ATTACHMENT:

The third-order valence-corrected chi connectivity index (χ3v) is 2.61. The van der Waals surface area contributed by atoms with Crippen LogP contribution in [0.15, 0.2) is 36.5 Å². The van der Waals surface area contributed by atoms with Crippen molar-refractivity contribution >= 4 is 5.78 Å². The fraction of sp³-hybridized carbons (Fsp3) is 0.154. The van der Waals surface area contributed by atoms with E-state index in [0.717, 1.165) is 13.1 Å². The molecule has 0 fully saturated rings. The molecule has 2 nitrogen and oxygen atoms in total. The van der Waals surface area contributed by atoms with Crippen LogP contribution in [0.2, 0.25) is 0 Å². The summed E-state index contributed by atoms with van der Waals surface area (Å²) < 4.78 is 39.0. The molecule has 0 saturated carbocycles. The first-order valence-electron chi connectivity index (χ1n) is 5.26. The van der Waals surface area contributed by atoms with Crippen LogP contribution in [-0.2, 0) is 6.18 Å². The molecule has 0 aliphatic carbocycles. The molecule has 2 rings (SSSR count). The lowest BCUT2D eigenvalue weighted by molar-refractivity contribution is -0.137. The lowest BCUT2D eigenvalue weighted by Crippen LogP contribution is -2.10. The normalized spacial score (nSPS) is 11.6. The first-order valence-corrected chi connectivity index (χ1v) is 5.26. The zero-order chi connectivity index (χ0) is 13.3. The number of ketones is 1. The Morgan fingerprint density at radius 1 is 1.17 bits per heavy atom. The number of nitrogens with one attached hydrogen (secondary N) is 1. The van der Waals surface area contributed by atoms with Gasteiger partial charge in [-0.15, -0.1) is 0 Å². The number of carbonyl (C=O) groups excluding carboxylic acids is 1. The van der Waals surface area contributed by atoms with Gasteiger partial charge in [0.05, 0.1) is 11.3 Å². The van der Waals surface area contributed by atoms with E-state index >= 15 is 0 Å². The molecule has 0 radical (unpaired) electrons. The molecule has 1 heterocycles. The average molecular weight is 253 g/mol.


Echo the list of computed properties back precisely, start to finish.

The third-order valence-corrected chi connectivity index (χ3v) is 2.61. The van der Waals surface area contributed by atoms with Crippen LogP contribution in [0.15, 0.2) is 36.5 Å². The van der Waals surface area contributed by atoms with Crippen molar-refractivity contribution >= 4 is 5.78 Å². The fraction of sp³-hybridized carbons (Fsp3) is 0.154. The van der Waals surface area contributed by atoms with E-state index in [0.717, 1.165) is 13.1 Å². The molecule has 0 fully saturated rings. The molecule has 2 nitrogen and oxygen atoms in total. The van der Waals surface area contributed by atoms with Crippen LogP contribution in [0.2, 0.25) is 0 Å². The summed E-state index contributed by atoms with van der Waals surface area (Å²) < 4.78 is 39.0. The molecule has 0 saturated carbocycles. The first-order valence-electron chi connectivity index (χ1n) is 5.26. The van der Waals surface area contributed by atoms with Crippen LogP contribution in [-0.2, 0) is 6.18 Å². The molecule has 0 aliphatic carbocycles. The molecule has 2 rings (SSSR count). The lowest BCUT2D eigenvalue weighted by molar-refractivity contribution is -0.137. The lowest BCUT2D eigenvalue weighted by Crippen LogP contribution is -2.10. The normalized spacial score (nSPS) is 11.6. The first-order valence-corrected chi connectivity index (χ1v) is 5.26. The zero-order chi connectivity index (χ0) is 13.3. The number of ketones is 1. The Morgan fingerprint density at radius 1 is 1.17 bits per heavy atom. The number of nitrogens with one attached hydrogen (secondary N) is 1. The van der Waals surface area contributed by atoms with Gasteiger partial charge in [-0.15, -0.1) is 0 Å². The number of carbonyl (C=O) groups excluding carboxylic acids is 1. The van der Waals surface area contributed by atoms with Gasteiger partial charge in [0.05, 0.1) is 11.3 Å². The van der Waals surface area contributed by atoms with E-state index >= 15 is 0 Å². The molecule has 0 radical (unpaired) electrons. The molecule has 1 heterocycles. The average molecular weight is 253 g/mol.